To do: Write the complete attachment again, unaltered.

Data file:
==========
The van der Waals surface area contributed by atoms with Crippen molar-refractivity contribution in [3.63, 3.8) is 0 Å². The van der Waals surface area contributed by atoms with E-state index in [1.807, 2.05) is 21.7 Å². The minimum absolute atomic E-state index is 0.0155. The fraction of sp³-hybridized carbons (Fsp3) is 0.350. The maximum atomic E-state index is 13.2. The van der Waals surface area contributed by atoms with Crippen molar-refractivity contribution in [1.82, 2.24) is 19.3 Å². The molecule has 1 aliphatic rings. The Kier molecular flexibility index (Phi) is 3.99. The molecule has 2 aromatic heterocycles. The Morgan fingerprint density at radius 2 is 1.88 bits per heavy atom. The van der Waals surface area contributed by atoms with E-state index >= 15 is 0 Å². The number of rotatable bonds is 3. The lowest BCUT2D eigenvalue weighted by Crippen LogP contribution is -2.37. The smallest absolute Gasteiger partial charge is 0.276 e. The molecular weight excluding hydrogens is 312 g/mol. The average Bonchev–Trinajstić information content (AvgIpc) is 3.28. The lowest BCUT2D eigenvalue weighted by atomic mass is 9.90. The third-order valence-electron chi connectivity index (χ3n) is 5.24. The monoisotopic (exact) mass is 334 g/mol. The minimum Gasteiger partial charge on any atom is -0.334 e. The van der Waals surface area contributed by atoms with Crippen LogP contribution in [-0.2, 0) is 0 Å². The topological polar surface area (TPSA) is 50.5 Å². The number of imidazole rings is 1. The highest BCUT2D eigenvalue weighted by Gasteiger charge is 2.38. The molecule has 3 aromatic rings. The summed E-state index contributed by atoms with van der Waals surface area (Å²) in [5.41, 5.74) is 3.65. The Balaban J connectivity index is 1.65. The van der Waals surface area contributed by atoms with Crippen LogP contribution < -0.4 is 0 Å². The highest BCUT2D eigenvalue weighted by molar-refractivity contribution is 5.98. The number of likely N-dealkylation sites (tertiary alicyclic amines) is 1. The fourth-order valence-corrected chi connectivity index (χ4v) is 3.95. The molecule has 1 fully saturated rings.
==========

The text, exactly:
The van der Waals surface area contributed by atoms with Crippen molar-refractivity contribution in [3.63, 3.8) is 0 Å². The van der Waals surface area contributed by atoms with E-state index in [1.807, 2.05) is 21.7 Å². The minimum absolute atomic E-state index is 0.0155. The fraction of sp³-hybridized carbons (Fsp3) is 0.350. The maximum atomic E-state index is 13.2. The van der Waals surface area contributed by atoms with Crippen molar-refractivity contribution in [1.82, 2.24) is 19.3 Å². The molecule has 1 aliphatic rings. The Kier molecular flexibility index (Phi) is 3.99. The molecule has 2 aromatic heterocycles. The Morgan fingerprint density at radius 2 is 1.88 bits per heavy atom. The van der Waals surface area contributed by atoms with E-state index >= 15 is 0 Å². The number of rotatable bonds is 3. The lowest BCUT2D eigenvalue weighted by Crippen LogP contribution is -2.37. The smallest absolute Gasteiger partial charge is 0.276 e. The molecular weight excluding hydrogens is 312 g/mol. The average Bonchev–Trinajstić information content (AvgIpc) is 3.28. The lowest BCUT2D eigenvalue weighted by atomic mass is 9.90. The third-order valence-electron chi connectivity index (χ3n) is 5.24. The monoisotopic (exact) mass is 334 g/mol. The minimum Gasteiger partial charge on any atom is -0.334 e. The van der Waals surface area contributed by atoms with Crippen LogP contribution in [-0.2, 0) is 0 Å². The topological polar surface area (TPSA) is 50.5 Å². The number of imidazole rings is 1. The highest BCUT2D eigenvalue weighted by Gasteiger charge is 2.38. The molecule has 3 aromatic rings. The summed E-state index contributed by atoms with van der Waals surface area (Å²) in [5.41, 5.74) is 3.65. The Balaban J connectivity index is 1.65. The van der Waals surface area contributed by atoms with Crippen LogP contribution < -0.4 is 0 Å². The highest BCUT2D eigenvalue weighted by molar-refractivity contribution is 5.98. The number of likely N-dealkylation sites (tertiary alicyclic amines) is 1. The fourth-order valence-corrected chi connectivity index (χ4v) is 3.95. The molecule has 1 fully saturated rings.